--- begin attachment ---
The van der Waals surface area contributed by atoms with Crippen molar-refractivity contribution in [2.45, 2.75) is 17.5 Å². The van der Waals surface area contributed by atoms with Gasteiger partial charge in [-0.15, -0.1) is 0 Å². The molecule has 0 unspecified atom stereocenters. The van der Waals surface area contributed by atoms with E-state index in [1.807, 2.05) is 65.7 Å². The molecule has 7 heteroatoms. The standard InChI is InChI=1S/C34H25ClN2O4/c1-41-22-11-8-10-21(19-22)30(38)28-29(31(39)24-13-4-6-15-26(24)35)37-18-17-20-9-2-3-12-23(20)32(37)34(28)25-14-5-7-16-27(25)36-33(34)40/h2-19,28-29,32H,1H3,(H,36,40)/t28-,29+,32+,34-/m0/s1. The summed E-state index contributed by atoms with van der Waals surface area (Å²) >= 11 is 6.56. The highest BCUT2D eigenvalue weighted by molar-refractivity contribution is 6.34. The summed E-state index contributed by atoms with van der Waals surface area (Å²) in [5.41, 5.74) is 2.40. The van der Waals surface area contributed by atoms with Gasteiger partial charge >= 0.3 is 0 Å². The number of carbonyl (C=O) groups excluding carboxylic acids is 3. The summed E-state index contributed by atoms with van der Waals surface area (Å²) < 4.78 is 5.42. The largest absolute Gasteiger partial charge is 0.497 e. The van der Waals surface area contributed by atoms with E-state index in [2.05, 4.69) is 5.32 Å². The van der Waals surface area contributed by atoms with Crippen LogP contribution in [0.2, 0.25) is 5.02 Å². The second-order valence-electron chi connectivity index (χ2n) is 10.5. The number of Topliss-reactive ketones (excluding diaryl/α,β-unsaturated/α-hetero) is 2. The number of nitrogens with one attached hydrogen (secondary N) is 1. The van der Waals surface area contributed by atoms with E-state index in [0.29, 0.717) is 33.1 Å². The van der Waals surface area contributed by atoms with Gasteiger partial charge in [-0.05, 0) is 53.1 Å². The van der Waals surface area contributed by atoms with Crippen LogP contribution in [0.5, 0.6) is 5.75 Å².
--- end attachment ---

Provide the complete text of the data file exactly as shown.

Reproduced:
The van der Waals surface area contributed by atoms with Crippen molar-refractivity contribution in [2.45, 2.75) is 17.5 Å². The van der Waals surface area contributed by atoms with Gasteiger partial charge in [-0.15, -0.1) is 0 Å². The molecule has 0 unspecified atom stereocenters. The van der Waals surface area contributed by atoms with E-state index in [1.807, 2.05) is 65.7 Å². The molecule has 7 heteroatoms. The standard InChI is InChI=1S/C34H25ClN2O4/c1-41-22-11-8-10-21(19-22)30(38)28-29(31(39)24-13-4-6-15-26(24)35)37-18-17-20-9-2-3-12-23(20)32(37)34(28)25-14-5-7-16-27(25)36-33(34)40/h2-19,28-29,32H,1H3,(H,36,40)/t28-,29+,32+,34-/m0/s1. The summed E-state index contributed by atoms with van der Waals surface area (Å²) >= 11 is 6.56. The highest BCUT2D eigenvalue weighted by molar-refractivity contribution is 6.34. The summed E-state index contributed by atoms with van der Waals surface area (Å²) in [5.41, 5.74) is 2.40. The van der Waals surface area contributed by atoms with Gasteiger partial charge >= 0.3 is 0 Å². The number of carbonyl (C=O) groups excluding carboxylic acids is 3. The summed E-state index contributed by atoms with van der Waals surface area (Å²) < 4.78 is 5.42. The largest absolute Gasteiger partial charge is 0.497 e. The van der Waals surface area contributed by atoms with E-state index in [2.05, 4.69) is 5.32 Å². The van der Waals surface area contributed by atoms with Crippen LogP contribution in [0.2, 0.25) is 5.02 Å². The second-order valence-electron chi connectivity index (χ2n) is 10.5. The number of Topliss-reactive ketones (excluding diaryl/α,β-unsaturated/α-hetero) is 2. The number of nitrogens with one attached hydrogen (secondary N) is 1. The van der Waals surface area contributed by atoms with E-state index in [0.29, 0.717) is 33.1 Å². The van der Waals surface area contributed by atoms with Gasteiger partial charge in [-0.05, 0) is 53.1 Å². The van der Waals surface area contributed by atoms with Crippen LogP contribution in [0.5, 0.6) is 5.75 Å².